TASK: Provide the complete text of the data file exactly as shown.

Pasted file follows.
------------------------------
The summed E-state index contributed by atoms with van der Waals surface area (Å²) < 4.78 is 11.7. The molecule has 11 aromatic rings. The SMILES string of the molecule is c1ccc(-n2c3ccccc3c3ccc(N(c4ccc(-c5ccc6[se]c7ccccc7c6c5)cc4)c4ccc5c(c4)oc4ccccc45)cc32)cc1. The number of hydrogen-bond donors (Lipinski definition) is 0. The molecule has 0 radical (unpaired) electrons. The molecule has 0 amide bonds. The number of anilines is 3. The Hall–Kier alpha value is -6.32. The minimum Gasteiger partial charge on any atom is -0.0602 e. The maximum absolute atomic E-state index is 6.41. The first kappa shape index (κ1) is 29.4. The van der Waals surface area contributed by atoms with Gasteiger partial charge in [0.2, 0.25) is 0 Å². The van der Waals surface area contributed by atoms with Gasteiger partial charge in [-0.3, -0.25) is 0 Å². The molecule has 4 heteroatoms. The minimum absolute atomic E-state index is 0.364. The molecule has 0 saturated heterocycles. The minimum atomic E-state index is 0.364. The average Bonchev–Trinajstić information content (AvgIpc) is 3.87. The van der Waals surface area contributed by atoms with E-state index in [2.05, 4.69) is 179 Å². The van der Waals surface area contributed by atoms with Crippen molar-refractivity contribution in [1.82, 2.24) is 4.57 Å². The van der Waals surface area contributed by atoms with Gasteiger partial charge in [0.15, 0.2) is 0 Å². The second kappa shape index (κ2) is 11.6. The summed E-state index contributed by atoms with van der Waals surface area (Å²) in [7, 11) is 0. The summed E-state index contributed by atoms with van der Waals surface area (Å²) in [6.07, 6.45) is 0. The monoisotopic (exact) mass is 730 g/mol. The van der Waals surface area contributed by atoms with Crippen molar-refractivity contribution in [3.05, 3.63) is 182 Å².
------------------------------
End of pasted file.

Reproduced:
The summed E-state index contributed by atoms with van der Waals surface area (Å²) < 4.78 is 11.7. The molecule has 11 aromatic rings. The SMILES string of the molecule is c1ccc(-n2c3ccccc3c3ccc(N(c4ccc(-c5ccc6[se]c7ccccc7c6c5)cc4)c4ccc5c(c4)oc4ccccc45)cc32)cc1. The number of hydrogen-bond donors (Lipinski definition) is 0. The molecule has 0 radical (unpaired) electrons. The molecule has 0 amide bonds. The number of anilines is 3. The Hall–Kier alpha value is -6.32. The minimum Gasteiger partial charge on any atom is -0.0602 e. The maximum absolute atomic E-state index is 6.41. The first kappa shape index (κ1) is 29.4. The van der Waals surface area contributed by atoms with Gasteiger partial charge in [0.2, 0.25) is 0 Å². The van der Waals surface area contributed by atoms with Gasteiger partial charge in [-0.3, -0.25) is 0 Å². The molecule has 4 heteroatoms. The minimum absolute atomic E-state index is 0.364. The molecule has 0 saturated heterocycles. The minimum atomic E-state index is 0.364. The average Bonchev–Trinajstić information content (AvgIpc) is 3.87. The van der Waals surface area contributed by atoms with E-state index in [2.05, 4.69) is 179 Å². The van der Waals surface area contributed by atoms with Crippen molar-refractivity contribution in [1.82, 2.24) is 4.57 Å². The van der Waals surface area contributed by atoms with Gasteiger partial charge in [0.15, 0.2) is 0 Å². The second kappa shape index (κ2) is 11.6. The summed E-state index contributed by atoms with van der Waals surface area (Å²) in [7, 11) is 0. The summed E-state index contributed by atoms with van der Waals surface area (Å²) in [6.07, 6.45) is 0. The monoisotopic (exact) mass is 730 g/mol. The van der Waals surface area contributed by atoms with Crippen molar-refractivity contribution in [3.05, 3.63) is 182 Å².